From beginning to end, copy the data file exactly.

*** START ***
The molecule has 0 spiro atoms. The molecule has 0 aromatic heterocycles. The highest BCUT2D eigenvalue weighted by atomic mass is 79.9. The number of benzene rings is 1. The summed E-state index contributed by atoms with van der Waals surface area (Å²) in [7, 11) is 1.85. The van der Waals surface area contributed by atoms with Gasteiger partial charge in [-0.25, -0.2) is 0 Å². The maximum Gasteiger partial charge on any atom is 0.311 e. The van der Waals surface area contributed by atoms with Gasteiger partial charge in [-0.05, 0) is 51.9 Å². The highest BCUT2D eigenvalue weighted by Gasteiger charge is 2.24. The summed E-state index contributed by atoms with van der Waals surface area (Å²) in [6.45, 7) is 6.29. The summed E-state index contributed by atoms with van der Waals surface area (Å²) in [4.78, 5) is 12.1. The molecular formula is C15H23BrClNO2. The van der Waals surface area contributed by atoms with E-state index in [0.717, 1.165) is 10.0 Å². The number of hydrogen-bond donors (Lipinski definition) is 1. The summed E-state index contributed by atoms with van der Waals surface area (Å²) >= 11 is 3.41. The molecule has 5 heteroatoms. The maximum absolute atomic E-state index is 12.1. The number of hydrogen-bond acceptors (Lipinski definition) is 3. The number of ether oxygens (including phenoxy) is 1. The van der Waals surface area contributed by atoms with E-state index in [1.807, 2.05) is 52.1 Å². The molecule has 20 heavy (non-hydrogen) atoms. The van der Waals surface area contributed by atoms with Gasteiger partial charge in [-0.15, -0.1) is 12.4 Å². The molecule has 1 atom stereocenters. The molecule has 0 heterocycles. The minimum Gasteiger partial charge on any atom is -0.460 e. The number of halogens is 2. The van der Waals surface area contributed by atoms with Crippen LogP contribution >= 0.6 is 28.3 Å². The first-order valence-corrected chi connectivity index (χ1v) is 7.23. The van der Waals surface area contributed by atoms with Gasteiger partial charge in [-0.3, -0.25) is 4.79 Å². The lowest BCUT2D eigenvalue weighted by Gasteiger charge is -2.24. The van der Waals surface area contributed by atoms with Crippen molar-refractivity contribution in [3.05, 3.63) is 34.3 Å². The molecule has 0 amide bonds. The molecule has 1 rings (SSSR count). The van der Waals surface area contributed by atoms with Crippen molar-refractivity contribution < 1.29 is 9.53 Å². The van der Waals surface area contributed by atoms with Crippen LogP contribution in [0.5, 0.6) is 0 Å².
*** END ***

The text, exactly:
The molecule has 0 spiro atoms. The molecule has 0 aromatic heterocycles. The highest BCUT2D eigenvalue weighted by atomic mass is 79.9. The number of benzene rings is 1. The summed E-state index contributed by atoms with van der Waals surface area (Å²) in [7, 11) is 1.85. The van der Waals surface area contributed by atoms with Gasteiger partial charge in [-0.25, -0.2) is 0 Å². The maximum Gasteiger partial charge on any atom is 0.311 e. The van der Waals surface area contributed by atoms with Gasteiger partial charge in [-0.05, 0) is 51.9 Å². The highest BCUT2D eigenvalue weighted by Gasteiger charge is 2.24. The summed E-state index contributed by atoms with van der Waals surface area (Å²) in [6.45, 7) is 6.29. The summed E-state index contributed by atoms with van der Waals surface area (Å²) in [4.78, 5) is 12.1. The molecular formula is C15H23BrClNO2. The van der Waals surface area contributed by atoms with E-state index in [0.717, 1.165) is 10.0 Å². The number of hydrogen-bond donors (Lipinski definition) is 1. The summed E-state index contributed by atoms with van der Waals surface area (Å²) >= 11 is 3.41. The molecule has 5 heteroatoms. The maximum absolute atomic E-state index is 12.1. The number of hydrogen-bond acceptors (Lipinski definition) is 3. The number of ether oxygens (including phenoxy) is 1. The van der Waals surface area contributed by atoms with E-state index in [1.807, 2.05) is 52.1 Å². The molecule has 20 heavy (non-hydrogen) atoms. The van der Waals surface area contributed by atoms with Gasteiger partial charge in [-0.15, -0.1) is 12.4 Å². The molecule has 1 atom stereocenters. The molecule has 0 heterocycles. The minimum Gasteiger partial charge on any atom is -0.460 e. The number of halogens is 2. The van der Waals surface area contributed by atoms with Crippen LogP contribution >= 0.6 is 28.3 Å². The first-order valence-corrected chi connectivity index (χ1v) is 7.23. The van der Waals surface area contributed by atoms with Gasteiger partial charge in [-0.3, -0.25) is 4.79 Å². The lowest BCUT2D eigenvalue weighted by Gasteiger charge is -2.24. The van der Waals surface area contributed by atoms with Crippen molar-refractivity contribution in [3.05, 3.63) is 34.3 Å². The molecule has 0 amide bonds. The molecule has 1 rings (SSSR count). The van der Waals surface area contributed by atoms with Crippen molar-refractivity contribution < 1.29 is 9.53 Å². The van der Waals surface area contributed by atoms with Crippen LogP contribution in [0.5, 0.6) is 0 Å².